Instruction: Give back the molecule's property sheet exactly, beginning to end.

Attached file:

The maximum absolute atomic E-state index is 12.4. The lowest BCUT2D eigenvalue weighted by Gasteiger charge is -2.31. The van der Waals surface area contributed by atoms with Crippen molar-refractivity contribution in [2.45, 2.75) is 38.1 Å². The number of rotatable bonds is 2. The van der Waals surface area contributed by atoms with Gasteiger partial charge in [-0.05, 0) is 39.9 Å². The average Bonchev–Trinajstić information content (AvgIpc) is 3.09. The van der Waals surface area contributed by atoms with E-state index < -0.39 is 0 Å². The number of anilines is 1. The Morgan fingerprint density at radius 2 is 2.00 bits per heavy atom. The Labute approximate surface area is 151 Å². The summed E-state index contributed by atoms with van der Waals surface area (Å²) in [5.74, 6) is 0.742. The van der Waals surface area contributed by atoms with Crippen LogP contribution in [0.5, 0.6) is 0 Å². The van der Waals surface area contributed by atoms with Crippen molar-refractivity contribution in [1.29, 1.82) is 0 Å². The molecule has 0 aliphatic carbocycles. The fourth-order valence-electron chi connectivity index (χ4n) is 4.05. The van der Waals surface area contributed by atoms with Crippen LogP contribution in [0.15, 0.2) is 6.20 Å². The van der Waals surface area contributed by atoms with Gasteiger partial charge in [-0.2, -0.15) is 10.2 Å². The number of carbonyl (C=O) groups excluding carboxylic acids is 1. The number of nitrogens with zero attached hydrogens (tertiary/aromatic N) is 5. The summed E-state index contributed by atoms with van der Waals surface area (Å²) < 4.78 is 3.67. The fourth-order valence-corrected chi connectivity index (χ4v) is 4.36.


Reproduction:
The maximum absolute atomic E-state index is 12.4. The lowest BCUT2D eigenvalue weighted by Gasteiger charge is -2.31. The van der Waals surface area contributed by atoms with Crippen molar-refractivity contribution in [2.45, 2.75) is 38.1 Å². The number of rotatable bonds is 2. The van der Waals surface area contributed by atoms with Gasteiger partial charge in [-0.05, 0) is 39.9 Å². The average Bonchev–Trinajstić information content (AvgIpc) is 3.09. The van der Waals surface area contributed by atoms with E-state index < -0.39 is 0 Å². The number of anilines is 1. The Morgan fingerprint density at radius 2 is 2.00 bits per heavy atom. The Labute approximate surface area is 151 Å². The summed E-state index contributed by atoms with van der Waals surface area (Å²) in [5.74, 6) is 0.742. The van der Waals surface area contributed by atoms with Crippen LogP contribution in [0.5, 0.6) is 0 Å². The van der Waals surface area contributed by atoms with Crippen molar-refractivity contribution in [1.29, 1.82) is 0 Å². The molecule has 0 aliphatic carbocycles. The fourth-order valence-electron chi connectivity index (χ4n) is 4.05. The van der Waals surface area contributed by atoms with Crippen LogP contribution in [0.15, 0.2) is 6.20 Å². The van der Waals surface area contributed by atoms with Gasteiger partial charge in [-0.2, -0.15) is 10.2 Å². The number of carbonyl (C=O) groups excluding carboxylic acids is 1. The number of nitrogens with zero attached hydrogens (tertiary/aromatic N) is 5. The summed E-state index contributed by atoms with van der Waals surface area (Å²) < 4.78 is 3.67. The fourth-order valence-corrected chi connectivity index (χ4v) is 4.36.